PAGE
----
In 1999, for only the second time in United States history, the Senate conducted an impeachment trial of a President. The acquittal of William Jefferson Clinton on February 12 came as no great surprise, given the near party-line vote on impeachment charges in the House of Representatives leading to the trial.
Despite its predictable outcome, the impeachment trial of President Clinton is well worth studying, both for what it says about the failure of the judiciary and political institutions to respond adequately to an unprecedented situation, and what it tells us about the failures of Bill Clinton, the all-too-human occupant of the nation's highest office. The trial also raises fascinating questions about the distinction between public morality and private morality.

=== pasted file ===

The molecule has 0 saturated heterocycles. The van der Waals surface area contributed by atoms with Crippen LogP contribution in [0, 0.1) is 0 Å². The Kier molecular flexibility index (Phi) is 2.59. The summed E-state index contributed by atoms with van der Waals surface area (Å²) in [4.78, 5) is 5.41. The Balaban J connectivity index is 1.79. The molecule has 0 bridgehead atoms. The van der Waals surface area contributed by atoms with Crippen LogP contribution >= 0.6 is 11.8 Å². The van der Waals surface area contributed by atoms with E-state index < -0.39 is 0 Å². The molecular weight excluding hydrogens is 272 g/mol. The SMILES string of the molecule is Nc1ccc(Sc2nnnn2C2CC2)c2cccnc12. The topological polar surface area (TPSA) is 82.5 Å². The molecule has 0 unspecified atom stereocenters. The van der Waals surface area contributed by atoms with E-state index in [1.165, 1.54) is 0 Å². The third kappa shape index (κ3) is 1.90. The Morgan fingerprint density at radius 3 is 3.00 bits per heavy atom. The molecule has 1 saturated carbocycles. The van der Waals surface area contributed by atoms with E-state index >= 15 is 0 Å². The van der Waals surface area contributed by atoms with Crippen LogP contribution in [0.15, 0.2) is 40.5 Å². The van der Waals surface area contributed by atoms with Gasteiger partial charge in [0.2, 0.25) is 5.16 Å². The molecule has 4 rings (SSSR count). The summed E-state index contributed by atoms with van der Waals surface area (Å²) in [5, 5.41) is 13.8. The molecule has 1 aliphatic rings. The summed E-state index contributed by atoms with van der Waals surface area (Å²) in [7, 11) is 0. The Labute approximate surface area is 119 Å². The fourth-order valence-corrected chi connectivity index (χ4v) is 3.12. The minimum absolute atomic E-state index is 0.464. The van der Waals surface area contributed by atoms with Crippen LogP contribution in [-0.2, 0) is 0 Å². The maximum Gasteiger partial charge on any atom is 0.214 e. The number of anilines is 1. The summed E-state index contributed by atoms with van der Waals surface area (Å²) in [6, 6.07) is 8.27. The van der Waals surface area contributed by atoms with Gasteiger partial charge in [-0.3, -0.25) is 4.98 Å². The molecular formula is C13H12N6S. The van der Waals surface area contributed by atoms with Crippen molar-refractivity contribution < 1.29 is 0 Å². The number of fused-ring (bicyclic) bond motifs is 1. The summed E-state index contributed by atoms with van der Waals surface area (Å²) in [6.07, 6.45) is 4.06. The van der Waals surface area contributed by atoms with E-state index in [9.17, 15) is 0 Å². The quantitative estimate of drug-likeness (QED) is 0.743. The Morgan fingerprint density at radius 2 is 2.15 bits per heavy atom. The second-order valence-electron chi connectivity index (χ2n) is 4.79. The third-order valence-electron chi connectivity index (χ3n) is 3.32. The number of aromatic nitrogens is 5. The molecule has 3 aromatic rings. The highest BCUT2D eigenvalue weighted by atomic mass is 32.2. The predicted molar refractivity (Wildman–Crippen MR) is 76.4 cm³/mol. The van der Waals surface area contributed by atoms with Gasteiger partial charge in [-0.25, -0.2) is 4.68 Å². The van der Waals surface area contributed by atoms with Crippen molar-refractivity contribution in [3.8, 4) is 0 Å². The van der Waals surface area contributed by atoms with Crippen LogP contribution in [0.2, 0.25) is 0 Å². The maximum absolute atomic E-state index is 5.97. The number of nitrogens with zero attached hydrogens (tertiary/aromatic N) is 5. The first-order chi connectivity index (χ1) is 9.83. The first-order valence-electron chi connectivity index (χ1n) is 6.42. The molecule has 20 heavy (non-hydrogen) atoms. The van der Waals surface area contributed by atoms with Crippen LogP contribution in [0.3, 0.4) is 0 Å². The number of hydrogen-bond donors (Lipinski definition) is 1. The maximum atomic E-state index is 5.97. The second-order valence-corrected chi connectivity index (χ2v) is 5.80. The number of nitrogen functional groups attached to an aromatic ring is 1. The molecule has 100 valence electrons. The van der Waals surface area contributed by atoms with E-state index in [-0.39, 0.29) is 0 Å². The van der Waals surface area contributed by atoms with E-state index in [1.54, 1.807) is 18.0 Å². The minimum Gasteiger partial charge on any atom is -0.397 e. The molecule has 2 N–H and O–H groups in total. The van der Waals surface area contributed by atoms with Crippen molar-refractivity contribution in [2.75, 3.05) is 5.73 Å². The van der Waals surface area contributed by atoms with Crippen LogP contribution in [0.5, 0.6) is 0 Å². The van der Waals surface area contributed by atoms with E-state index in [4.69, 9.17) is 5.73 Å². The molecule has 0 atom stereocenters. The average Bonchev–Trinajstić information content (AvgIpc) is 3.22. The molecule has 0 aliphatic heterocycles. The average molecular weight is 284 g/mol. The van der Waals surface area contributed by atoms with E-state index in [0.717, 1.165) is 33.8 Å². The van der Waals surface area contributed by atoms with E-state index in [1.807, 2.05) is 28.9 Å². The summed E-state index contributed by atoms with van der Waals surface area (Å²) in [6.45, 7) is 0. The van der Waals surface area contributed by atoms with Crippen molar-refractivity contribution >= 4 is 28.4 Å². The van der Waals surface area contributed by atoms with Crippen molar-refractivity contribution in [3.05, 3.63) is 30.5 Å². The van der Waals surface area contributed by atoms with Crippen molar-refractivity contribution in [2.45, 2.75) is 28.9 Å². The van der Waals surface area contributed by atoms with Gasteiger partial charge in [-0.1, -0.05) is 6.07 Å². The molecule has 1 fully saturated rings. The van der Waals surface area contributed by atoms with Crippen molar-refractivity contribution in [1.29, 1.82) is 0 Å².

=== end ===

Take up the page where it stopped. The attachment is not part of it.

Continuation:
Background: The Paula Jones Sexual Harassment Suit
The impeachment saga of President Clinton has its origins in a sexual harassment lawsuit brought in Arkansas in May, 1994 by Paula Jones, a former Arkansas state employee. In her suit, Jones alleged that on May 8, 1991, while she helped to staff a state-sponsored management conference at the Excelsior Hotel in Little Rock, a state trooper and member of Governor Clinton's security detail, Danny Ferguson, approached her and told her that the Governor would like to meet her in his hotel suite....Continued